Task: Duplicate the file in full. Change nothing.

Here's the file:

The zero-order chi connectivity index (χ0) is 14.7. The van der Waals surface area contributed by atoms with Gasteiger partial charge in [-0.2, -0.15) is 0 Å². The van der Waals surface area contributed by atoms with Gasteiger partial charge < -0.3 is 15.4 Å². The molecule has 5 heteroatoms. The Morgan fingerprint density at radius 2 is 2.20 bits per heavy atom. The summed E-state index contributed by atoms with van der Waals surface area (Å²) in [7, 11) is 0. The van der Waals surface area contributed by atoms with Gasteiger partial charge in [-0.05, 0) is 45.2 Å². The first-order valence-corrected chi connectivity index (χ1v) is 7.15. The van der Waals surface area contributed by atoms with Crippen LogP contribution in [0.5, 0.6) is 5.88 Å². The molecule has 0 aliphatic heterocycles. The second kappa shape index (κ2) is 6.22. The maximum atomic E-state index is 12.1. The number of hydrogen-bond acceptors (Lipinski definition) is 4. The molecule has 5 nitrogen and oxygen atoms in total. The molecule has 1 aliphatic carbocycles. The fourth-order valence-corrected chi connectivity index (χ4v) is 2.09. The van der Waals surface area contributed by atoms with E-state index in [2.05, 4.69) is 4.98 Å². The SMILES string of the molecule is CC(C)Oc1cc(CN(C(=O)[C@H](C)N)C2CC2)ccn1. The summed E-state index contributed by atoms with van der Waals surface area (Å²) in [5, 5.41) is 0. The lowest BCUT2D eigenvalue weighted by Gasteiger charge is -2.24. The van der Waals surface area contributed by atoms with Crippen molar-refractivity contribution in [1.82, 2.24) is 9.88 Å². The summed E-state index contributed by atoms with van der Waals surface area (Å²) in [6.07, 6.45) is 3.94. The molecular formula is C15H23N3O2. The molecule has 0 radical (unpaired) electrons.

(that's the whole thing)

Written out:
The zero-order chi connectivity index (χ0) is 14.7. The van der Waals surface area contributed by atoms with Gasteiger partial charge in [-0.2, -0.15) is 0 Å². The van der Waals surface area contributed by atoms with Gasteiger partial charge < -0.3 is 15.4 Å². The molecule has 5 heteroatoms. The Morgan fingerprint density at radius 2 is 2.20 bits per heavy atom. The summed E-state index contributed by atoms with van der Waals surface area (Å²) in [7, 11) is 0. The van der Waals surface area contributed by atoms with Gasteiger partial charge in [-0.05, 0) is 45.2 Å². The first-order valence-corrected chi connectivity index (χ1v) is 7.15. The van der Waals surface area contributed by atoms with Crippen LogP contribution in [0.5, 0.6) is 5.88 Å². The molecule has 0 aliphatic heterocycles. The second kappa shape index (κ2) is 6.22. The maximum atomic E-state index is 12.1. The number of hydrogen-bond acceptors (Lipinski definition) is 4. The molecule has 5 nitrogen and oxygen atoms in total. The molecule has 1 aliphatic carbocycles. The fourth-order valence-corrected chi connectivity index (χ4v) is 2.09. The van der Waals surface area contributed by atoms with E-state index in [2.05, 4.69) is 4.98 Å². The SMILES string of the molecule is CC(C)Oc1cc(CN(C(=O)[C@H](C)N)C2CC2)ccn1. The summed E-state index contributed by atoms with van der Waals surface area (Å²) in [5, 5.41) is 0. The lowest BCUT2D eigenvalue weighted by Gasteiger charge is -2.24. The van der Waals surface area contributed by atoms with Crippen molar-refractivity contribution in [1.82, 2.24) is 9.88 Å². The summed E-state index contributed by atoms with van der Waals surface area (Å²) in [6.07, 6.45) is 3.94. The molecular formula is C15H23N3O2. The molecule has 0 radical (unpaired) electrons.